British Columbia

Stop dialling 911 for COVID-19 violations, emergency call takers ask

If you hear a house party next door or see someone not wearing a mask inside a public place, don't dial 911.

An influx of calls relating to perceived public health violations clogging up emergency line, says E-comm

E-Comm says there has been an influx of calls pertaining to perceived health order violations. (E-Comm)

If you hear a house party next door or see someone not wearing a mask inside a public place, don't dial 911.

That's the message from E-Comm, B.C.'s largest emergency call centre, after it reported seeing an influx of calls relating to COVID-19 violations.

Spokesperson Kaila Butler says the agency has been seeing an increase in calls pertaining to perceived public health violations, particularly on weekends.

The reports can clog up lines that are meant for people in crisis, she says.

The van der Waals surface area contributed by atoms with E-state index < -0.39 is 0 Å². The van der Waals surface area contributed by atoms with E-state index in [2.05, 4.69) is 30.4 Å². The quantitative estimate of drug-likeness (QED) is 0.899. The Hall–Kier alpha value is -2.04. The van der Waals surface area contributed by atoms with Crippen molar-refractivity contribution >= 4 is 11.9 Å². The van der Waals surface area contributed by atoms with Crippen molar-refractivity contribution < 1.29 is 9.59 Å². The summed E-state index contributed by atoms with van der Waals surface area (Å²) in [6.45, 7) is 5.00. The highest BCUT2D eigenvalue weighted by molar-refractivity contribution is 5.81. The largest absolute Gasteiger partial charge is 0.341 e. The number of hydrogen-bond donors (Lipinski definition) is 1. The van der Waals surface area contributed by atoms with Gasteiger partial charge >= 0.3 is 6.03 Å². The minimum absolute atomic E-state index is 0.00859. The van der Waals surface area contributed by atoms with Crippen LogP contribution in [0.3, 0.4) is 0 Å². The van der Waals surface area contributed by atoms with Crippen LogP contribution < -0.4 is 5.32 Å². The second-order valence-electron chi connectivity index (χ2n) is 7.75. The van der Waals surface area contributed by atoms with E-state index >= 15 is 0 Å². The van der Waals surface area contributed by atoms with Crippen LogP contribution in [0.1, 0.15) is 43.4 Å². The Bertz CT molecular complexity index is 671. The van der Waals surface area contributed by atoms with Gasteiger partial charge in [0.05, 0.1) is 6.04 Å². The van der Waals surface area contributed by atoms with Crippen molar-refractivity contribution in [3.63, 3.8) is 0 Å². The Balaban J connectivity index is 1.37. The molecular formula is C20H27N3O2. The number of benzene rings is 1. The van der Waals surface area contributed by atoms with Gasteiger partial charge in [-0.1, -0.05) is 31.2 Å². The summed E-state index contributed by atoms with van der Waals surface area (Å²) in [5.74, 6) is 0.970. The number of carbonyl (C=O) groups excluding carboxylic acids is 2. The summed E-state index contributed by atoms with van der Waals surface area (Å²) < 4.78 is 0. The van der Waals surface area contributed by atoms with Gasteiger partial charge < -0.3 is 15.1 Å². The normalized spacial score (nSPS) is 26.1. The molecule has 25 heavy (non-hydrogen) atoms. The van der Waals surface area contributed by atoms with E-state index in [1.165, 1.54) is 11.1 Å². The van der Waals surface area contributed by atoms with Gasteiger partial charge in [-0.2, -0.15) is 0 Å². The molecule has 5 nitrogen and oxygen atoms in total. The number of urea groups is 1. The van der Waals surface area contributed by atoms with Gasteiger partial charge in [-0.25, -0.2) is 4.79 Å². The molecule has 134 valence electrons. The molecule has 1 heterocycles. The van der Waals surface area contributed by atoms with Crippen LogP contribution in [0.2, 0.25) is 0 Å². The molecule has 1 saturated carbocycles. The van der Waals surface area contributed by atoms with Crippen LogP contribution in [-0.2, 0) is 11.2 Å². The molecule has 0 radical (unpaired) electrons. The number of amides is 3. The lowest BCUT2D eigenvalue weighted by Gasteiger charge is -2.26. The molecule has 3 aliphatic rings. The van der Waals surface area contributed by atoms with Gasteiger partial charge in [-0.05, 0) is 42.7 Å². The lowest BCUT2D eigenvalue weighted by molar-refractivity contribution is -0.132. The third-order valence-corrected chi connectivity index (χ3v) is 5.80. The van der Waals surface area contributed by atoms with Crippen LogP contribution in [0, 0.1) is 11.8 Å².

"By calling 911 to report your neighbour for having guests over, or a business that may not have full COVID safety measures in place, you're tying up those lines from someone who might be facing a life or death emergency," said Butler.

E-Comm has not provided figures on how many COVID-19-related calls are coming in.

Hostility toward call takers

Butler says some call takers have also experienced increased hostility from those who have dialled 911.

"It's really hard for our call takers if they are having those frustrations taken out on them. It's important to remember that our staff are going through the same anxieties about COVID-19," she said. "It's an unprecedented time."

Call takers must ask callers more questions than usual to determine if there are any COVID-related risks before the first responders arrive on scene.

Those who are concerned about COVID-19 violations are asked to contact non-emergency lines or reach out to local bylaw offices.

In Vancouver, they can also be reported by dialling 311.

A list of police and fire non-emergency numbers in B.C. is available at


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